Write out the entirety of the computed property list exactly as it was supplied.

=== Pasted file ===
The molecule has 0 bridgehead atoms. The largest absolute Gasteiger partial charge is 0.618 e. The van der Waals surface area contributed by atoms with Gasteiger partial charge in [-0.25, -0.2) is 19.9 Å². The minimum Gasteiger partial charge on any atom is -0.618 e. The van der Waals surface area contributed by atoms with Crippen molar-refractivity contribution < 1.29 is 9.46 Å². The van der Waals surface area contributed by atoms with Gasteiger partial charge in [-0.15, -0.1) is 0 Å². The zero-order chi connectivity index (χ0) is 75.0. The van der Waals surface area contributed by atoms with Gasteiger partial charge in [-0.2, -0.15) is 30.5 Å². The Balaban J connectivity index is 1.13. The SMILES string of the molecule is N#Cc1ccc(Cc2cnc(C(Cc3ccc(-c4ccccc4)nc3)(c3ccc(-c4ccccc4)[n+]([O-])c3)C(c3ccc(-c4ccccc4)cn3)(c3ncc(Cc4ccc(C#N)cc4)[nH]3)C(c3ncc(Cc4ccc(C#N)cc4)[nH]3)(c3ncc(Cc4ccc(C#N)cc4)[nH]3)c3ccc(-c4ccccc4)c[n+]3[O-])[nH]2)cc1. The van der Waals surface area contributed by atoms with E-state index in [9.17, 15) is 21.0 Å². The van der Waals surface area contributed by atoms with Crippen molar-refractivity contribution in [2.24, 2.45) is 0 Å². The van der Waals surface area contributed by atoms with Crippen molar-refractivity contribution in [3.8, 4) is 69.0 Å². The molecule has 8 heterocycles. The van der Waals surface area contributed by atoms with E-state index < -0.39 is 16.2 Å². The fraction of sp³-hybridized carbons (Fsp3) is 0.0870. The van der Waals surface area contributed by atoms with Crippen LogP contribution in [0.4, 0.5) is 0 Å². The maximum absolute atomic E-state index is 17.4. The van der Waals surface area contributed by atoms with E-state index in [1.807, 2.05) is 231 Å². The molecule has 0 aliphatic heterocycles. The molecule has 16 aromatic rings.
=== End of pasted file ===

The molecule has 0 bridgehead atoms. The largest absolute Gasteiger partial charge is 0.618 e. The van der Waals surface area contributed by atoms with Gasteiger partial charge in [-0.25, -0.2) is 19.9 Å². The minimum Gasteiger partial charge on any atom is -0.618 e. The van der Waals surface area contributed by atoms with Crippen molar-refractivity contribution < 1.29 is 9.46 Å². The van der Waals surface area contributed by atoms with Gasteiger partial charge in [-0.15, -0.1) is 0 Å². The zero-order chi connectivity index (χ0) is 75.0. The van der Waals surface area contributed by atoms with Gasteiger partial charge in [-0.2, -0.15) is 30.5 Å². The Balaban J connectivity index is 1.13. The SMILES string of the molecule is N#Cc1ccc(Cc2cnc(C(Cc3ccc(-c4ccccc4)nc3)(c3ccc(-c4ccccc4)[n+]([O-])c3)C(c3ccc(-c4ccccc4)cn3)(c3ncc(Cc4ccc(C#N)cc4)[nH]3)C(c3ncc(Cc4ccc(C#N)cc4)[nH]3)(c3ncc(Cc4ccc(C#N)cc4)[nH]3)c3ccc(-c4ccccc4)c[n+]3[O-])[nH]2)cc1. The van der Waals surface area contributed by atoms with E-state index in [9.17, 15) is 21.0 Å². The van der Waals surface area contributed by atoms with Crippen molar-refractivity contribution in [2.24, 2.45) is 0 Å². The van der Waals surface area contributed by atoms with Crippen molar-refractivity contribution in [3.8, 4) is 69.0 Å². The molecule has 8 heterocycles. The van der Waals surface area contributed by atoms with E-state index < -0.39 is 16.2 Å². The fraction of sp³-hybridized carbons (Fsp3) is 0.0870. The van der Waals surface area contributed by atoms with Crippen LogP contribution in [0.4, 0.5) is 0 Å². The maximum absolute atomic E-state index is 17.4. The van der Waals surface area contributed by atoms with E-state index in [1.807, 2.05) is 231 Å². The molecule has 0 aliphatic heterocycles. The molecule has 16 aromatic rings.